Heat-modified citrus pectin induces apoptosis-like cell death and autophagy in HepG2 and A549 cancer cells

Research output: Contribution to journalArticle

93 Downloads (Pure)

Abstract

Cancer is still one of the leading causes of death worldwide, and finding new treatments remains a major challenge. Previous studies showed that modified forms of pectin, a complex polysaccharide present in the primary plant cell wall, possess anticancer properties. Nevertheless, the mechanism of action of modified pectin and the pathways involved are unclear. Here, we show that citrus pectin modified by heat treatment induced cell death in HepG2 and A549 cells. The induced cell death differs from classical apoptosis because no DNA cleavage was observed. In addition, Z-VAD-fmk, a pan-caspase inhibitor, did not influence the observed cell death in HepG2 cells but appeared to be partly protective in A549 cells, indicating that heat-modified citrus pectin might induce caspase-independent cell death. An increase in the abundance of the phosphatidylethanolamine-conjugated Light Chain 3 (LC3) protein and a decrease in p62 protein abundance were observed in both cell types when incubated in the presence of heat-modified citrus pectin. These results indicate the activation of autophagy. To our knowledge, this is the first time that autophagy has been revealed in cells incubated in the presence of a modified form of pectin. This autophagy activation appears to be protective, at least for A549 cells, because its inhibition with 3-methyladenine increased the observed modified pectin-induced cytotoxicity. This study confirms the potential of modified pectin to improve chemotherapeutic cancer treatments.

Original languageEnglish
Article numbere0115831
JournalPLoS ONE
Volume10
Issue number3
DOIs
Publication statusPublished - 2015

Fingerprint

autophagy
Autophagy
Cell death
pectins
Citrus
cell death
Cell Death
apoptosis
Hot Temperature
Cells
Apoptosis
heat
Hep G2 Cells
Neoplasms
Chemical activation
caspases
cells
DNA Cleavage
Caspase Inhibitors
Oncology

Cite this

@article{a016847b8f004c969a889e80ab4b2ad7,
title = "Heat-modified citrus pectin induces apoptosis-like cell death and autophagy in HepG2 and A549 cancer cells",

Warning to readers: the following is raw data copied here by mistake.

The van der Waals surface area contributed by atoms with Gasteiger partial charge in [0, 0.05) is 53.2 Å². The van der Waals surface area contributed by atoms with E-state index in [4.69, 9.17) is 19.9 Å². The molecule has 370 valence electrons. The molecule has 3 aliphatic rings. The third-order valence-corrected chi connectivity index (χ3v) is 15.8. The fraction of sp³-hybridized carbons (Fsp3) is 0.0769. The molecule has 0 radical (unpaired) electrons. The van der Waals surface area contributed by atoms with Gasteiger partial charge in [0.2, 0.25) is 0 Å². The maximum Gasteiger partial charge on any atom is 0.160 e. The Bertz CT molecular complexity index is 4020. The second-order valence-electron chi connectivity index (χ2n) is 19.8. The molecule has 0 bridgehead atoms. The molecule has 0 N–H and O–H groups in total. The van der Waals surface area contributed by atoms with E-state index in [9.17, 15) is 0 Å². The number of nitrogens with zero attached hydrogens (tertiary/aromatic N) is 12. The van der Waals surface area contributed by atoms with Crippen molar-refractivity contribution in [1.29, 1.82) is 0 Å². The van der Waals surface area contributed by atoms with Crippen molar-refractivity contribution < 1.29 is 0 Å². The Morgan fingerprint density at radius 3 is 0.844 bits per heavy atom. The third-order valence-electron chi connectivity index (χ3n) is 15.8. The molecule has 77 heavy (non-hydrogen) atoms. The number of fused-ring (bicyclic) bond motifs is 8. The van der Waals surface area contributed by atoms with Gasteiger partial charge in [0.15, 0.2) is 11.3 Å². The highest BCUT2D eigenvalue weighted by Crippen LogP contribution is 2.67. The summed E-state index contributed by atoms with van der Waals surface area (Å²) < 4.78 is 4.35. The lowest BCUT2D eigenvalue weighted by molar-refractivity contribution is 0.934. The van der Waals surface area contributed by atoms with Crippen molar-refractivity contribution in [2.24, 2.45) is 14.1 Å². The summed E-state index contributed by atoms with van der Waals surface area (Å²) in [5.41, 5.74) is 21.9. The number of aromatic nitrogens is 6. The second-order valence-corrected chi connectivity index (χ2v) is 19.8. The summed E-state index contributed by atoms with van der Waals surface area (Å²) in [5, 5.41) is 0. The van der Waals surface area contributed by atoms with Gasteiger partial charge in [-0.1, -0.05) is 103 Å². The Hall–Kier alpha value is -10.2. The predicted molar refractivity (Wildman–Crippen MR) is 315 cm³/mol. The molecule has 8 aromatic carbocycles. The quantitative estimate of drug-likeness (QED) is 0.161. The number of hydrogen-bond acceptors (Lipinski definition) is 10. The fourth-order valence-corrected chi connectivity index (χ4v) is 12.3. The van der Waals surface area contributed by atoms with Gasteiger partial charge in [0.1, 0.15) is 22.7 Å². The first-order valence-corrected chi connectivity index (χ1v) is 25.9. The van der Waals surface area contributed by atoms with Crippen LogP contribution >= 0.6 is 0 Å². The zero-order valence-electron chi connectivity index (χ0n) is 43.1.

abstract = "Cancer is still one of the leading causes of death worldwide, and finding new treatments remains a major challenge. Previous studies showed that modified forms of pectin, a complex polysaccharide present in the primary plant cell wall, possess anticancer properties. Nevertheless, the mechanism of action of modified pectin and the pathways involved are unclear. Here, we show that citrus pectin modified by heat treatment induced cell death in HepG2 and A549 cells. The induced cell death differs from classical apoptosis because no DNA cleavage was observed. In addition, Z-VAD-fmk, a pan-caspase inhibitor, did not influence the observed cell death in HepG2 cells but appeared to be partly protective in A549 cells, indicating that heat-modified citrus pectin might induce caspase-independent cell death. An increase in the abundance of the phosphatidylethanolamine-conjugated Light Chain 3 (LC3) protein and a decrease in p62 protein abundance were observed in both cell types when incubated in the presence of heat-modified citrus pectin. These results indicate the activation of autophagy. To our knowledge, this is the first time that autophagy has been revealed in cells incubated in the presence of a modified form of pectin. This autophagy activation appears to be protective, at least for A549 cells, because its inhibition with 3-methyladenine increased the observed modified pectin-induced cytotoxicity. This study confirms the potential of modified pectin to improve chemotherapeutic cancer treatments.",
author = "Lionel Leclere and Maude Fransolet and Francois Cote and Pierre Cambier and Thierry Arnould and {Van Cutsem}, Pierre and Carine Michiels",